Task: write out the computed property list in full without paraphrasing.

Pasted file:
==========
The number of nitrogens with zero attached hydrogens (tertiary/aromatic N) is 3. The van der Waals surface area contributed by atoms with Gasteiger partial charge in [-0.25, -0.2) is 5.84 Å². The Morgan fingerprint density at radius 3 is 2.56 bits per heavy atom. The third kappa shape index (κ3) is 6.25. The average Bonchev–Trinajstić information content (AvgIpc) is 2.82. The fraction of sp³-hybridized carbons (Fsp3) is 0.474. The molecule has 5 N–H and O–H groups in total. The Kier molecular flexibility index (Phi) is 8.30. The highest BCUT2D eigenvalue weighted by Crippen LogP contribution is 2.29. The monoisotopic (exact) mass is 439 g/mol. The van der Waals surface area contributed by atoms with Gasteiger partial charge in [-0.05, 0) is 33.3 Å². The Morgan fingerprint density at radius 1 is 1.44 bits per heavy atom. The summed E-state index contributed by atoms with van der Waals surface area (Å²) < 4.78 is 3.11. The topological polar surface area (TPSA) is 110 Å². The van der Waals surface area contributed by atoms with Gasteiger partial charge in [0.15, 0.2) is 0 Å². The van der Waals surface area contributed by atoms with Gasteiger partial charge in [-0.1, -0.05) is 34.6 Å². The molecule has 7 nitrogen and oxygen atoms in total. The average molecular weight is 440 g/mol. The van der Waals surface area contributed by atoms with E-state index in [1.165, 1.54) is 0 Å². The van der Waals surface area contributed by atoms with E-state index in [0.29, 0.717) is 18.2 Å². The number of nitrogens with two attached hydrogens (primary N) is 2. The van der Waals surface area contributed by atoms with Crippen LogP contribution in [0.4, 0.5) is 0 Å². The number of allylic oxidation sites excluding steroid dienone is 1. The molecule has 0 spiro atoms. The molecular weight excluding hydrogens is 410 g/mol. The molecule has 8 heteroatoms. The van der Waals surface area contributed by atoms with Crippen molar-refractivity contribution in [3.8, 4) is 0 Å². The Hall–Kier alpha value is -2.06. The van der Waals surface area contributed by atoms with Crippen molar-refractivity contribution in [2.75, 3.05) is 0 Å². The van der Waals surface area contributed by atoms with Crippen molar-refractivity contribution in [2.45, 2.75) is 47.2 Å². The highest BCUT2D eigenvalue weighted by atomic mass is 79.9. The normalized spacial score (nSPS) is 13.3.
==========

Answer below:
The number of nitrogens with zero attached hydrogens (tertiary/aromatic N) is 3. The van der Waals surface area contributed by atoms with Gasteiger partial charge in [-0.25, -0.2) is 5.84 Å². The Morgan fingerprint density at radius 3 is 2.56 bits per heavy atom. The third kappa shape index (κ3) is 6.25. The average Bonchev–Trinajstić information content (AvgIpc) is 2.82. The fraction of sp³-hybridized carbons (Fsp3) is 0.474. The molecule has 5 N–H and O–H groups in total. The Kier molecular flexibility index (Phi) is 8.30. The highest BCUT2D eigenvalue weighted by Crippen LogP contribution is 2.29. The monoisotopic (exact) mass is 439 g/mol. The van der Waals surface area contributed by atoms with Gasteiger partial charge in [-0.05, 0) is 33.3 Å². The Morgan fingerprint density at radius 1 is 1.44 bits per heavy atom. The summed E-state index contributed by atoms with van der Waals surface area (Å²) < 4.78 is 3.11. The topological polar surface area (TPSA) is 110 Å². The van der Waals surface area contributed by atoms with Gasteiger partial charge in [0.15, 0.2) is 0 Å². The van der Waals surface area contributed by atoms with Gasteiger partial charge in [-0.1, -0.05) is 34.6 Å². The molecule has 7 nitrogen and oxygen atoms in total. The average molecular weight is 440 g/mol. The van der Waals surface area contributed by atoms with E-state index in [1.165, 1.54) is 0 Å². The van der Waals surface area contributed by atoms with E-state index in [0.29, 0.717) is 18.2 Å². The number of nitrogens with two attached hydrogens (primary N) is 2. The van der Waals surface area contributed by atoms with Crippen LogP contribution in [0.4, 0.5) is 0 Å². The number of allylic oxidation sites excluding steroid dienone is 1. The molecule has 0 spiro atoms. The molecular weight excluding hydrogens is 410 g/mol. The molecule has 8 heteroatoms. The van der Waals surface area contributed by atoms with Crippen molar-refractivity contribution in [3.8, 4) is 0 Å². The Hall–Kier alpha value is -2.06. The van der Waals surface area contributed by atoms with Crippen molar-refractivity contribution in [2.75, 3.05) is 0 Å². The van der Waals surface area contributed by atoms with Crippen molar-refractivity contribution in [2.45, 2.75) is 47.2 Å². The highest BCUT2D eigenvalue weighted by atomic mass is 79.9. The normalized spacial score (nSPS) is 13.3.